What’s the way forward for Local Authorities and Waste Management?

The UK Government believes that one of the major challenges holding recycling rates back is the lack of consistency in collections by local authorities. It’s rumoured that they plan to introduce new regulations relating to how recyclable materials are to be collected in future. And it’s likely to be the subject of heated debate.

To the average person it might sound like a good policy. But for local authorities that have been working independently with a goal of increasing recycling rates in their area for years, the reality is that it’s not that simple. Waste collections differ between areas depending on the industries operating or the communities they serve. Some believe that a blanket mandate on how collections should be structured could present more challenges than solutions and will be difficult to implement.

Yet there is some truth to the belief that the UK’s waste collections are inconsistent. It was one of the arguments cited against the controversial DRS scheme that Scotland has been trying to implement.

If recycling rates are to be improved, will mandating collections be the solution or are there other methods that could complement efforts, create fewer challenges and still achieve the objective of improving recycling rates? We look at some of the strategies local authorities have implemented to look at the pros and cons of different approaches to improve their operations.


The many different approaches to waste sorting ranging from different drop off depots to having multiple bins or different collections on different days. Yet despite this one of the major challenges remain that people discard the wrong types of materials in the wrong places.

To address this, many councils place stickers for bins reminding people what they can and can’t place in recycling bins, and why. For example: No batteries in bins as they can cause fires. Only place recyclables in recycling bins. Councils also use leaflet drops to ensure the message is getting out there. If this type of education campaign can be effective, it could make a significant impact on improving recycling rates and making collections more efficient.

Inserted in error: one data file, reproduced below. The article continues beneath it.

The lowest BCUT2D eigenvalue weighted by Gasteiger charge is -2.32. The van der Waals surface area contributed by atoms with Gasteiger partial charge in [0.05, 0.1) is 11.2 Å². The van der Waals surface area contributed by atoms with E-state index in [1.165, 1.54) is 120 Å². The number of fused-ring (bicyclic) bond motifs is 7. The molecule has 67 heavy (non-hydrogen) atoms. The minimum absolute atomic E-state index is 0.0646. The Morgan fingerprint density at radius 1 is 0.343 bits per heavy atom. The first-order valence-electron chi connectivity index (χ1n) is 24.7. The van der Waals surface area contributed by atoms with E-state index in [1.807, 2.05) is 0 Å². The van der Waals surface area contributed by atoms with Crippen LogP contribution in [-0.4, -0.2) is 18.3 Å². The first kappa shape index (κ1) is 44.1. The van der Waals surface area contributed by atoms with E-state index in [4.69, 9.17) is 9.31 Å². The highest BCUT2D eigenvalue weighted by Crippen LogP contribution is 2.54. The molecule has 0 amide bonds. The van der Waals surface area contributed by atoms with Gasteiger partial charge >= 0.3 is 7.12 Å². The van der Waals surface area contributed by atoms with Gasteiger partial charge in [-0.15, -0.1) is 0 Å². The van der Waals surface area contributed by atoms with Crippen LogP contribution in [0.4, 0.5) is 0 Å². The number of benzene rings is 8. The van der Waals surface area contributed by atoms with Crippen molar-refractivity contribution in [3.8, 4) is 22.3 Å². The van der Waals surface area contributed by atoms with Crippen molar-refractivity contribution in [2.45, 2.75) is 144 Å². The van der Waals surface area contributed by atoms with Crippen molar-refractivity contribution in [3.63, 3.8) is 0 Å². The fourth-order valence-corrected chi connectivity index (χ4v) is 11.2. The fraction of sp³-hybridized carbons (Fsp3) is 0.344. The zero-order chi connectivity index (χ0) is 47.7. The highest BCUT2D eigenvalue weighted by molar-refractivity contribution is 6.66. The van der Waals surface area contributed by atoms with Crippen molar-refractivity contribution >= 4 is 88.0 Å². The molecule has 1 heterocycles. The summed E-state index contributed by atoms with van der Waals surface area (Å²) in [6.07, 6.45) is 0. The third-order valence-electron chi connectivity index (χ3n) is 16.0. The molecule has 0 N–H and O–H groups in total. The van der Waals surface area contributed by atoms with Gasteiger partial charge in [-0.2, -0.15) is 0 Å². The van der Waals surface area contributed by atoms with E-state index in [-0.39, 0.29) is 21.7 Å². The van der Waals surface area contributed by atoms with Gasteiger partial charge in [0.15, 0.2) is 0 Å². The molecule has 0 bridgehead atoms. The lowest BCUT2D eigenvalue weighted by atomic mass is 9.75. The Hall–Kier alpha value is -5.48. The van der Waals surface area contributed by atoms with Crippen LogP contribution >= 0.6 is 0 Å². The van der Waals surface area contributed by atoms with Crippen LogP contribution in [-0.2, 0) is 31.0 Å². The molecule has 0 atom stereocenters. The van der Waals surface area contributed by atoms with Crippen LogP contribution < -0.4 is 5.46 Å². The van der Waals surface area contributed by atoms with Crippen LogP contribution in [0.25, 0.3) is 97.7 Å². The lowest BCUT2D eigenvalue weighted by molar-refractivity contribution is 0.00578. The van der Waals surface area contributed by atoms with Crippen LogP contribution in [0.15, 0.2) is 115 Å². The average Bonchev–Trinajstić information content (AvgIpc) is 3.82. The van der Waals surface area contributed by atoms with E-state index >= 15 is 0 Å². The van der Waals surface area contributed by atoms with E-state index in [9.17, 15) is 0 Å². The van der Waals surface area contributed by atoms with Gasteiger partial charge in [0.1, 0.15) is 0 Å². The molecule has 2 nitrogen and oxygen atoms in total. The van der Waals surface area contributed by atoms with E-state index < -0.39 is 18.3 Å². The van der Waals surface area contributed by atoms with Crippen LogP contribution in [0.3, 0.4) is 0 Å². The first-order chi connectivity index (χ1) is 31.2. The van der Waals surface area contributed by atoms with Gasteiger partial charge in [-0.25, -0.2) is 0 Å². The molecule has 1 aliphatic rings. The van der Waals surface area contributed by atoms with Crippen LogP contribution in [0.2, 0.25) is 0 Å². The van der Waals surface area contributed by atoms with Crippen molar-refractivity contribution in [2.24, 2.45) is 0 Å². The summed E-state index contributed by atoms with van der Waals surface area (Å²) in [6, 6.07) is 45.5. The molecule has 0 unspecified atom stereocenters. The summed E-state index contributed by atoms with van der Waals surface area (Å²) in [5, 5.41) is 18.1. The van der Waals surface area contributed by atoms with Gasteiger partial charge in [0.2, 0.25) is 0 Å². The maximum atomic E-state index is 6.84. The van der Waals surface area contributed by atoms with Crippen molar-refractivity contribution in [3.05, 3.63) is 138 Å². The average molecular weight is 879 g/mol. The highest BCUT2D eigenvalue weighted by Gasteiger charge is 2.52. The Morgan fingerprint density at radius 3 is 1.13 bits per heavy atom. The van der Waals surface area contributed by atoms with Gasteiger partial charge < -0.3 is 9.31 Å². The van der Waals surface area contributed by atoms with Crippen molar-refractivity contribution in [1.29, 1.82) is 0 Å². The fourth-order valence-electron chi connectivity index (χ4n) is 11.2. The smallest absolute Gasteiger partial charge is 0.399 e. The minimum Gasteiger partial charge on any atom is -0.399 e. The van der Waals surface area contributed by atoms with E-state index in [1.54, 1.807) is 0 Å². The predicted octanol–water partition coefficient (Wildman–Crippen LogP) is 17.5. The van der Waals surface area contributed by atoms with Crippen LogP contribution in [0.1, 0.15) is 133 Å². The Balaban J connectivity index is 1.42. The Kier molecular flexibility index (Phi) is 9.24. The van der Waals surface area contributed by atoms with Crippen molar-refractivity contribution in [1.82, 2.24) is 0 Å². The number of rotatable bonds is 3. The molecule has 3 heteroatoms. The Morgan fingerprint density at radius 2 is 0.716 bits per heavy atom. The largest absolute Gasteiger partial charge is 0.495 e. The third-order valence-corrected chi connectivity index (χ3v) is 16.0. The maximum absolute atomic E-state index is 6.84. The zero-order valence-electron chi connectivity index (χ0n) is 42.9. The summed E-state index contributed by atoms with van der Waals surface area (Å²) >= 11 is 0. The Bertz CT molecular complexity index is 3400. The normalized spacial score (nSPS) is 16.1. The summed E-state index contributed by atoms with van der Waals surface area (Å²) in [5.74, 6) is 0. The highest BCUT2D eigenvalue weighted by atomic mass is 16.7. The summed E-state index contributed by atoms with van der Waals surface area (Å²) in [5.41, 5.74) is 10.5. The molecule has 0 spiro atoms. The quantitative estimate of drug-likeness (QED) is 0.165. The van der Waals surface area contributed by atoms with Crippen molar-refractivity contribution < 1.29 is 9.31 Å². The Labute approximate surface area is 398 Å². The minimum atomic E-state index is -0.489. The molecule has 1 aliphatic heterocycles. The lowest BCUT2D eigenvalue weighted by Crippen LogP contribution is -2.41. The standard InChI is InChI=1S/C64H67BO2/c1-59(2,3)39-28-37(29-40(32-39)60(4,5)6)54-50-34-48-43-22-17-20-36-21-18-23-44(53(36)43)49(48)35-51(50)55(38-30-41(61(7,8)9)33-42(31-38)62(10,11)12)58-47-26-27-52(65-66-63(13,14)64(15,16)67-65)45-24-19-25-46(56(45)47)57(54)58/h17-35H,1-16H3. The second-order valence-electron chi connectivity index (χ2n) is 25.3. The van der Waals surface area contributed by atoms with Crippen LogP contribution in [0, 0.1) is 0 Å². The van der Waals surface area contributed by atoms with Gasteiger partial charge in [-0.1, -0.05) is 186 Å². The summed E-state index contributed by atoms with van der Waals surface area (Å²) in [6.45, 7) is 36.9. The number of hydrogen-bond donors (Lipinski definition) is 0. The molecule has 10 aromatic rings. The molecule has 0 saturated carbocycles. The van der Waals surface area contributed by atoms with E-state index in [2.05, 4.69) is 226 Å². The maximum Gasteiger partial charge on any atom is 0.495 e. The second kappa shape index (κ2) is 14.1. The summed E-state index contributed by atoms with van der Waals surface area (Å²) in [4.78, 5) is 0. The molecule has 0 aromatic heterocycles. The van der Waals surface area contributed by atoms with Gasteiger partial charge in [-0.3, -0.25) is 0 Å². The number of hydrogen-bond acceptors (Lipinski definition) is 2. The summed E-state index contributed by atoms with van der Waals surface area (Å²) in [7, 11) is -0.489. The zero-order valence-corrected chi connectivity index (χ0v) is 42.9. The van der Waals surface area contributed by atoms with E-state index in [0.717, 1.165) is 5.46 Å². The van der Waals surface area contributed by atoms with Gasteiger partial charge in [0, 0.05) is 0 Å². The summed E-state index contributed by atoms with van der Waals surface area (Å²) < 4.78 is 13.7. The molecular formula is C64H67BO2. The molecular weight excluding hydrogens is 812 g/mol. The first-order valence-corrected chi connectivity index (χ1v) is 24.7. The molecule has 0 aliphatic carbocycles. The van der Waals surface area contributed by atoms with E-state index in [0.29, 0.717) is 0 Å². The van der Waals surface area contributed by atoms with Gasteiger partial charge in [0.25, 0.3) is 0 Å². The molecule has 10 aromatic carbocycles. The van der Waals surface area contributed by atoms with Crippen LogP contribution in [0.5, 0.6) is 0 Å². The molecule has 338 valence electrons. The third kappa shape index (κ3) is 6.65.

However, I’m just not sure that this type of education is having the right effect.  With limited budgets, how can councils ensure that the quality of recycling continues to increase? Do councils simply need to manage out the human element with better processing capability?

Food waste collections

It’s well known that food waste is a major problem. There’s too much of it, it’s seldom composted or disposed of properly, and because of this contamination, is often the cause of recyclable materials being sent to disposal facilities too.

Many councils have introduced composting caddies, asking household to dispose of food and kitchen waste in a way that is easier to collect and process. In many areas, similar programs are being implemented with supermarkets and restaurants with the overarching goal of reducing food waste and properly composting it.

But even in this there are differing views. Some say that the focus should remain on addressing the issue of food waste while others say that there’s no reason food waste can’t be combined with garden waste. It’s all compostable after all.

Currently local authorities all have their own systems and approach to this, but as new regulations are introduced, they may start to look to one another for best practices.

Circular mindset

Most waste management departments in local authorities are all too aware that waste collections and recycling are just one component of building a circular economy. As much as they’re providing a service to local communities, they also need to take a critical look at ways to improve their operations.

Suggestions have been to use electric or hydrogen powered vehicles to reduce emissions. Some councils are taking a different approach. Instead of replacing diesel-powered vehicles, they’re converting them to operate on biofuel.

It’s estimated that this will reduce emissions by almost 90%, while providing a solution to reuse food waste that would be difficult to recycle and would otherwise have limited use. An added benefit is that in building relationships with local restaurants, it opens up opportunities for greater collaboration – which is the key to creating circular economy solutions. Do councils need to take back control of the collection and processing of recyclables and residuals? Will that provide them with opportunities to both increase circularity and retain much needed profit?

Local council collaboration can be state of the art

One of the challenges that local authorities often face is a lack of funding. It’s not necessarily that there isn’t any funding, but just that their piece of the pie isn’t big enough to implement the solutions they’d like to.

This is where collaboration can make a massive impact, as in the case of Sherbourne Recycling. In 2021, eight local authorities came together with a plan to build a state-of-the art recycling facility. One that would serve multiple industries and be significantly more effective in processing waste streams and recycling in the West Midlands.

When it’s fully operational it’ll be using technologies such as AI for sorting and processing. It’s an ambitious project that epitomises forward thinking. It may well also pave the way and become the blueprint for how local councils approach waste management in the future.